Today I rolled home to complete my 7th and final ride in my “7 rides in 7 days” challenge (minimum 60 minutes per ride). I was kind of surprised that I didn’t get the buzz I’d expected. In fact, it was an hour or so before I even remembered. This challenge was something I’d never done before and normally that would give me some sense of achievement. Nup. Perhaps it wasn’t a tough enough challenge for me? The night before my final ride, I’d worked out that if I rode 126km then I’d be able to hit my all-time weekly PR of 324km. 126km would also have equalled my PR for a training ride (so I would have ridden 127km of course). Now that excited me! Two records in one ride! Unfortunately, the last time I rode 126km I tore my calf muscle the next day, so common sense prevailed and I trudged out a flat 163W 60km to close the week.
But this challenge did succeed. It motivated me to get these 7 rides in; I would have gladly missed 1 or 2 of them otherwise. And the end result was what I was hoping for: I did a 10 hour bike week and got my ailing cycling underway. So the challenge motivated me, but it didn’t inspire me.
This got me thinking about the mindset required to achieve ironman excellence – the determination and focus to hit session after session, 10 per week, for 20 weeks per race, over and over again, year after year, each time making small improvements and getting closer and closer to your dream goal. Each session crafted for a specific purpose, to make some small physiological adaptation that individually yield nothing, but when layered one on top of another over a whole year, build a body supremely tuned to turn out a magnificent performance on a single day. That is some kind of dedication!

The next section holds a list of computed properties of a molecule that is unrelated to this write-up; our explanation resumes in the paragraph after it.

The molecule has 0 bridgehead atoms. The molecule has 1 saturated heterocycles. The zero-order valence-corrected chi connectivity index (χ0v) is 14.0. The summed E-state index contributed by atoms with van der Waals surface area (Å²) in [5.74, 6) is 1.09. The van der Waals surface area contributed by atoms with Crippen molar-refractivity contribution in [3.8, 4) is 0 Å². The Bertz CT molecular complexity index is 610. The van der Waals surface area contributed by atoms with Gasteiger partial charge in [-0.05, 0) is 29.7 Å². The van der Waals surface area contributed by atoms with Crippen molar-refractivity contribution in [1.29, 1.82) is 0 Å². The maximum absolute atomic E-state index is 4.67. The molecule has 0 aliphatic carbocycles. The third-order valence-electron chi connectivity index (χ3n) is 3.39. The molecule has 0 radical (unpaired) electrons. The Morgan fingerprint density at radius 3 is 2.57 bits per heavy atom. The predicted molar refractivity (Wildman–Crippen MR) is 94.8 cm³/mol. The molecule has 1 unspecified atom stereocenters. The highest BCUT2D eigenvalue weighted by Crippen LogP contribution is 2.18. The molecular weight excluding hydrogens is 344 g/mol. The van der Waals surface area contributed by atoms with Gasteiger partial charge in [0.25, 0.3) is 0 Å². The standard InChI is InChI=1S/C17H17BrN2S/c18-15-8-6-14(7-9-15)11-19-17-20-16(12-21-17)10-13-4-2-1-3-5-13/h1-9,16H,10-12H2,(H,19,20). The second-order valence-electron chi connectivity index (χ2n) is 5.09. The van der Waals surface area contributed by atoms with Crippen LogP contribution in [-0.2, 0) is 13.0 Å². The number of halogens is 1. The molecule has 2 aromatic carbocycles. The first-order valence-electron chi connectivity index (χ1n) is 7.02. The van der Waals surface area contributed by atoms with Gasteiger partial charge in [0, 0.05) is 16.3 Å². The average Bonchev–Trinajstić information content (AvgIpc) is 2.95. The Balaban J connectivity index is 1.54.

Come 18 October, I begin my 20 week training block for Ironman New Zealand. I doubt that I will be able to keep my eye on the prize and sacrifice the joy of the session for that single distant goal. Will I be able to keep my heart rate in-check on that climb up Springbrook and not try to crack my 23:15/296W best? Will I be able to run my favourite 8km loop at a steady pace every single time and never try to lower my much-to-high 34:03 PR? Will I be able to cover 450km in a week and not be tempted to tack on another 50km to achieve the elusive 500? Can I put these challenges aside? We’re talking 200 training sessions here. That’s a lot of joy to give up for a single race! (and heaven help if I couldn’t race it after all of that).
I don’t think my eyes are on the prize, not solely anyway. I train for fun. Fun is my goal. I won’t be able to ride the same route over and over again, slowly dialling in the wattage and nutrition. Instead I’ll be out searching for new routes with new hills and new scenery. I’ll complete the Ironman because it is a challenge. In truth, the difference between me training with single-minded determination and training for joy, might mean 1-2 hours on the day: the difference between an 11 hour race and a 13 hour race. We are not talking sub-10 hours, we are not talking Kona slots. 11, 13, 15 hours – it doesn’t matter. The aim is to get to the end before the 17 hour cut-off and become an Ironman.
But wait, this is not a copout excuse to do nothing. I’m looking forward to some EPIC training! I’m excited to knock all of these PRs on the head:
|Longest Week (distance)||9.9km||324km||52km|
|Longest Individual Session (distance)||5.0km||126km||28km|
And I want to shatter my 17.5 hour longest training week. If I get desperate for more challenges, there’s always Steven Lords Eddington Numbers!